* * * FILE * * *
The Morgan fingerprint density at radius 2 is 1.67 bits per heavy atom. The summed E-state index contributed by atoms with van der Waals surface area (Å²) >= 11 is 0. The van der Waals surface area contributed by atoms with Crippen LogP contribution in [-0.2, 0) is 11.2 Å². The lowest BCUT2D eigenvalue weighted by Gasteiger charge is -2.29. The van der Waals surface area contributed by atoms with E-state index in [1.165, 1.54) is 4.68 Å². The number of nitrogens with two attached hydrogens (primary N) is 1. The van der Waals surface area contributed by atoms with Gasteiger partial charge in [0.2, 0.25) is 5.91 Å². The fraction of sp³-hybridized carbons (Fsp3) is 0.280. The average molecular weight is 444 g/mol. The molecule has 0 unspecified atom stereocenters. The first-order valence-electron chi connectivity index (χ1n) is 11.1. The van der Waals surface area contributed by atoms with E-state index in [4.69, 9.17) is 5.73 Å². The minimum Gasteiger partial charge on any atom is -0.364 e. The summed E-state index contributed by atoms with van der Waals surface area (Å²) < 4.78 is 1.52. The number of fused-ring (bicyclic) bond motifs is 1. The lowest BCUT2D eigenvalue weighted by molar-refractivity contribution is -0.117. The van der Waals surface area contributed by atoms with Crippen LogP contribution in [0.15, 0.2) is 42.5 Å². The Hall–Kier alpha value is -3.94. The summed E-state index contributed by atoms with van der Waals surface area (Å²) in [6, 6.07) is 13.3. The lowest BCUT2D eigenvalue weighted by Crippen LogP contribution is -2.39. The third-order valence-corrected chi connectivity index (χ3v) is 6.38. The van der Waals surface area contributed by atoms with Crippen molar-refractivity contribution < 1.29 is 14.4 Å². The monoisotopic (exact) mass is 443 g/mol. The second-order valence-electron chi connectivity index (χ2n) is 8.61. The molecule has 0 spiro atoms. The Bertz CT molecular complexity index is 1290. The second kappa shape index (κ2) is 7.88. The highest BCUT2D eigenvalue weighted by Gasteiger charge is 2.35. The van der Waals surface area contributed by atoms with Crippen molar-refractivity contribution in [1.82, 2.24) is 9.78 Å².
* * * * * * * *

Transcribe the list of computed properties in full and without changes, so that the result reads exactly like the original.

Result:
The Morgan fingerprint density at radius 2 is 1.67 bits per heavy atom. The summed E-state index contributed by atoms with van der Waals surface area (Å²) >= 11 is 0. The van der Waals surface area contributed by atoms with Crippen LogP contribution in [-0.2, 0) is 11.2 Å². The lowest BCUT2D eigenvalue weighted by Gasteiger charge is -2.29. The van der Waals surface area contributed by atoms with E-state index in [1.165, 1.54) is 4.68 Å². The number of nitrogens with two attached hydrogens (primary N) is 1. The van der Waals surface area contributed by atoms with Gasteiger partial charge in [0.2, 0.25) is 5.91 Å². The fraction of sp³-hybridized carbons (Fsp3) is 0.280. The average molecular weight is 444 g/mol. The molecule has 0 unspecified atom stereocenters. The first-order valence-electron chi connectivity index (χ1n) is 11.1. The van der Waals surface area contributed by atoms with E-state index in [4.69, 9.17) is 5.73 Å². The minimum Gasteiger partial charge on any atom is -0.364 e. The summed E-state index contributed by atoms with van der Waals surface area (Å²) < 4.78 is 1.52. The number of fused-ring (bicyclic) bond motifs is 1. The lowest BCUT2D eigenvalue weighted by molar-refractivity contribution is -0.117. The van der Waals surface area contributed by atoms with Crippen LogP contribution in [0.15, 0.2) is 42.5 Å². The Hall–Kier alpha value is -3.94. The summed E-state index contributed by atoms with van der Waals surface area (Å²) in [6, 6.07) is 13.3. The lowest BCUT2D eigenvalue weighted by Crippen LogP contribution is -2.39. The third-order valence-corrected chi connectivity index (χ3v) is 6.38. The van der Waals surface area contributed by atoms with Crippen molar-refractivity contribution < 1.29 is 14.4 Å². The monoisotopic (exact) mass is 443 g/mol. The second-order valence-electron chi connectivity index (χ2n) is 8.61. The molecule has 0 spiro atoms. The Bertz CT molecular complexity index is 1290. The second kappa shape index (κ2) is 7.88. The highest BCUT2D eigenvalue weighted by Gasteiger charge is 2.35. The van der Waals surface area contributed by atoms with Crippen molar-refractivity contribution in [1.82, 2.24) is 9.78 Å².